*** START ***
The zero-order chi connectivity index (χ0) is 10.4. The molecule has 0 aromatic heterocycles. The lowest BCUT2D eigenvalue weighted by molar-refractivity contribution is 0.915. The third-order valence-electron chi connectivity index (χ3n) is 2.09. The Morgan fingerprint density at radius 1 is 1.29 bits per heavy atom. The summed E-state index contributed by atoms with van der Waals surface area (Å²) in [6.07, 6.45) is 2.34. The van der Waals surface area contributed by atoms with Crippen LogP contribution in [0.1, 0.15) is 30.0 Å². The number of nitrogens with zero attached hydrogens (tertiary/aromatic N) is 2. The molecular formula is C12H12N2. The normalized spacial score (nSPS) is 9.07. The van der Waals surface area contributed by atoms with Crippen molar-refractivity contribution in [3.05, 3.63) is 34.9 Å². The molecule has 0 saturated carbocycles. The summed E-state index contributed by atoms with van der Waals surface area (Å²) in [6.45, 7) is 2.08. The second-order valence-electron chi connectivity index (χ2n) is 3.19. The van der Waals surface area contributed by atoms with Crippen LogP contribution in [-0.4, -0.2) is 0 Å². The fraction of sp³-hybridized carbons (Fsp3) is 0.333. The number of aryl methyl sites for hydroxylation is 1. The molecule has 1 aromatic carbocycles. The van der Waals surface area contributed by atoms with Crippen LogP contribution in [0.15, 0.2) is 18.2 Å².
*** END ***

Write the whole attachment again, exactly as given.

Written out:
The zero-order chi connectivity index (χ0) is 10.4. The molecule has 0 aromatic heterocycles. The lowest BCUT2D eigenvalue weighted by molar-refractivity contribution is 0.915. The third-order valence-electron chi connectivity index (χ3n) is 2.09. The Morgan fingerprint density at radius 1 is 1.29 bits per heavy atom. The summed E-state index contributed by atoms with van der Waals surface area (Å²) in [6.07, 6.45) is 2.34. The van der Waals surface area contributed by atoms with Crippen LogP contribution in [0.1, 0.15) is 30.0 Å². The number of nitrogens with zero attached hydrogens (tertiary/aromatic N) is 2. The molecular formula is C12H12N2. The normalized spacial score (nSPS) is 9.07. The van der Waals surface area contributed by atoms with Crippen molar-refractivity contribution in [3.05, 3.63) is 34.9 Å². The molecule has 0 saturated carbocycles. The summed E-state index contributed by atoms with van der Waals surface area (Å²) in [6.45, 7) is 2.08. The second-order valence-electron chi connectivity index (χ2n) is 3.19. The van der Waals surface area contributed by atoms with Crippen LogP contribution in [-0.4, -0.2) is 0 Å². The fraction of sp³-hybridized carbons (Fsp3) is 0.333. The number of aryl methyl sites for hydroxylation is 1. The molecule has 1 aromatic carbocycles. The van der Waals surface area contributed by atoms with Crippen LogP contribution in [0.15, 0.2) is 18.2 Å².